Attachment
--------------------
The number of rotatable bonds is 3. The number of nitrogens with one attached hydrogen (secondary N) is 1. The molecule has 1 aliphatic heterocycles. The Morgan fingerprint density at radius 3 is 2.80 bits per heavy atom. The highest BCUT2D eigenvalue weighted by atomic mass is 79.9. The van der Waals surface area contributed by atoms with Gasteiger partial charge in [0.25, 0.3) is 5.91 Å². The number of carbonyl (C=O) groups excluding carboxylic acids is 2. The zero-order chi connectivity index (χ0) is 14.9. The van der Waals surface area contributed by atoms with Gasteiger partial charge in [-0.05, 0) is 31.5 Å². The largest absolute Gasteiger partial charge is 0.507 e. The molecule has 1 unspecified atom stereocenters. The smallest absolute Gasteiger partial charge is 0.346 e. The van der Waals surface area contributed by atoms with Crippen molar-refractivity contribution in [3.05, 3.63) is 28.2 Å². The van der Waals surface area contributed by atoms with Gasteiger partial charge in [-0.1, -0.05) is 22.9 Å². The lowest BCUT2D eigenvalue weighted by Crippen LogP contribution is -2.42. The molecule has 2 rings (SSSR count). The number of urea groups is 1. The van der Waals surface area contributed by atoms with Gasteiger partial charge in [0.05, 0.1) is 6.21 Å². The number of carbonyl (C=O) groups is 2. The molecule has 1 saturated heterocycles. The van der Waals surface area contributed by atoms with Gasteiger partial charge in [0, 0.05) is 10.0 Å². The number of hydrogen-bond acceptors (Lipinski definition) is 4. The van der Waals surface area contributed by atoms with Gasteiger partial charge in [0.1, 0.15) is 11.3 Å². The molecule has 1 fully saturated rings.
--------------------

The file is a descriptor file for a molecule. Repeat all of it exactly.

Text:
The number of rotatable bonds is 3. The number of nitrogens with one attached hydrogen (secondary N) is 1. The molecule has 1 aliphatic heterocycles. The Morgan fingerprint density at radius 3 is 2.80 bits per heavy atom. The highest BCUT2D eigenvalue weighted by atomic mass is 79.9. The van der Waals surface area contributed by atoms with Gasteiger partial charge in [0.25, 0.3) is 5.91 Å². The number of carbonyl (C=O) groups excluding carboxylic acids is 2. The zero-order chi connectivity index (χ0) is 14.9. The van der Waals surface area contributed by atoms with Gasteiger partial charge in [-0.05, 0) is 31.5 Å². The largest absolute Gasteiger partial charge is 0.507 e. The molecule has 1 unspecified atom stereocenters. The smallest absolute Gasteiger partial charge is 0.346 e. The van der Waals surface area contributed by atoms with Crippen molar-refractivity contribution in [3.05, 3.63) is 28.2 Å². The van der Waals surface area contributed by atoms with Gasteiger partial charge in [-0.1, -0.05) is 22.9 Å². The lowest BCUT2D eigenvalue weighted by Crippen LogP contribution is -2.42. The molecule has 2 rings (SSSR count). The number of urea groups is 1. The van der Waals surface area contributed by atoms with Gasteiger partial charge in [0.05, 0.1) is 6.21 Å². The number of carbonyl (C=O) groups is 2. The molecule has 1 saturated heterocycles. The van der Waals surface area contributed by atoms with Gasteiger partial charge in [0, 0.05) is 10.0 Å². The number of hydrogen-bond acceptors (Lipinski definition) is 4. The van der Waals surface area contributed by atoms with Gasteiger partial charge in [0.1, 0.15) is 11.3 Å². The molecule has 1 fully saturated rings.